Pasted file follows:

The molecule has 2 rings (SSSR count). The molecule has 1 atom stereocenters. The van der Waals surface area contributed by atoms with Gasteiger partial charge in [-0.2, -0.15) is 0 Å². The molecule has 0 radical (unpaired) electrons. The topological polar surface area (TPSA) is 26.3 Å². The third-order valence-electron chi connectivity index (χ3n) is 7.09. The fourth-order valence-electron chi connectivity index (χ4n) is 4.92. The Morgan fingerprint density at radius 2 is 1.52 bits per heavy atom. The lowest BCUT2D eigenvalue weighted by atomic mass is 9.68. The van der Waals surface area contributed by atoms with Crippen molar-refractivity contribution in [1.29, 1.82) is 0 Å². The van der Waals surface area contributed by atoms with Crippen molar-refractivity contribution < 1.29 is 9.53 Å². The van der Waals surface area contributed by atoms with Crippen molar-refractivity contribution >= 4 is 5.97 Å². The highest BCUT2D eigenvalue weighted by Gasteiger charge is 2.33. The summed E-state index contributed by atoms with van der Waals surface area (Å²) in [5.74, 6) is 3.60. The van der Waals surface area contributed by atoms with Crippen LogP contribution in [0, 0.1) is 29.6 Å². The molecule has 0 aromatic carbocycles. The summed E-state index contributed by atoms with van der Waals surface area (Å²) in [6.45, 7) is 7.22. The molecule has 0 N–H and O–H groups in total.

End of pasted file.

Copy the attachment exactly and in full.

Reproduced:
The molecule has 2 rings (SSSR count). The molecule has 1 atom stereocenters. The van der Waals surface area contributed by atoms with Gasteiger partial charge in [-0.2, -0.15) is 0 Å². The molecule has 0 radical (unpaired) electrons. The topological polar surface area (TPSA) is 26.3 Å². The third-order valence-electron chi connectivity index (χ3n) is 7.09. The fourth-order valence-electron chi connectivity index (χ4n) is 4.92. The Morgan fingerprint density at radius 2 is 1.52 bits per heavy atom. The lowest BCUT2D eigenvalue weighted by atomic mass is 9.68. The van der Waals surface area contributed by atoms with Crippen molar-refractivity contribution in [1.29, 1.82) is 0 Å². The van der Waals surface area contributed by atoms with Crippen molar-refractivity contribution < 1.29 is 9.53 Å². The van der Waals surface area contributed by atoms with Crippen molar-refractivity contribution >= 4 is 5.97 Å². The highest BCUT2D eigenvalue weighted by Gasteiger charge is 2.33. The summed E-state index contributed by atoms with van der Waals surface area (Å²) in [5.74, 6) is 3.60. The van der Waals surface area contributed by atoms with Crippen LogP contribution in [0, 0.1) is 29.6 Å². The molecule has 0 aromatic carbocycles. The summed E-state index contributed by atoms with van der Waals surface area (Å²) in [6.45, 7) is 7.22. The molecule has 0 N–H and O–H groups in total.